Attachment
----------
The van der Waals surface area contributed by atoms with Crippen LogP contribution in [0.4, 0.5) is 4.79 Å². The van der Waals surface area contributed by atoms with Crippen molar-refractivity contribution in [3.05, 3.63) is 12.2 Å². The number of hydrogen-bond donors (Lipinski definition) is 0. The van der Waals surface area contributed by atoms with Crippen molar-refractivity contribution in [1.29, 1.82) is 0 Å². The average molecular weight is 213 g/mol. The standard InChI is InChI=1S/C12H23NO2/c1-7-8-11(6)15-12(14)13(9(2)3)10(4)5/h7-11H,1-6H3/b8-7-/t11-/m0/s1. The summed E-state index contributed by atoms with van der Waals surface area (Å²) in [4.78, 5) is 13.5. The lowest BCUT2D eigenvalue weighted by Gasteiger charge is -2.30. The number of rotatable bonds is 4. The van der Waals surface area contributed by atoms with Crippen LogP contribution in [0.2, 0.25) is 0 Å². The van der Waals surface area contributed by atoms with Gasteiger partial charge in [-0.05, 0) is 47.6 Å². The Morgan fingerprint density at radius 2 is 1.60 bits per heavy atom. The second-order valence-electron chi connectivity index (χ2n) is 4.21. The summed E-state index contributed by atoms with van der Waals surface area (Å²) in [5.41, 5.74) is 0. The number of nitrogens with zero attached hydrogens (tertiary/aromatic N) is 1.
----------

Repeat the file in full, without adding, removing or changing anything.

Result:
The van der Waals surface area contributed by atoms with Crippen LogP contribution in [0.4, 0.5) is 4.79 Å². The van der Waals surface area contributed by atoms with Crippen molar-refractivity contribution in [3.05, 3.63) is 12.2 Å². The number of hydrogen-bond donors (Lipinski definition) is 0. The van der Waals surface area contributed by atoms with Crippen molar-refractivity contribution in [1.29, 1.82) is 0 Å². The average molecular weight is 213 g/mol. The standard InChI is InChI=1S/C12H23NO2/c1-7-8-11(6)15-12(14)13(9(2)3)10(4)5/h7-11H,1-6H3/b8-7-/t11-/m0/s1. The summed E-state index contributed by atoms with van der Waals surface area (Å²) in [4.78, 5) is 13.5. The lowest BCUT2D eigenvalue weighted by Gasteiger charge is -2.30. The number of rotatable bonds is 4. The van der Waals surface area contributed by atoms with Crippen LogP contribution in [0.2, 0.25) is 0 Å². The van der Waals surface area contributed by atoms with Gasteiger partial charge in [-0.05, 0) is 47.6 Å². The Morgan fingerprint density at radius 2 is 1.60 bits per heavy atom. The second-order valence-electron chi connectivity index (χ2n) is 4.21. The summed E-state index contributed by atoms with van der Waals surface area (Å²) in [5.41, 5.74) is 0. The number of nitrogens with zero attached hydrogens (tertiary/aromatic N) is 1.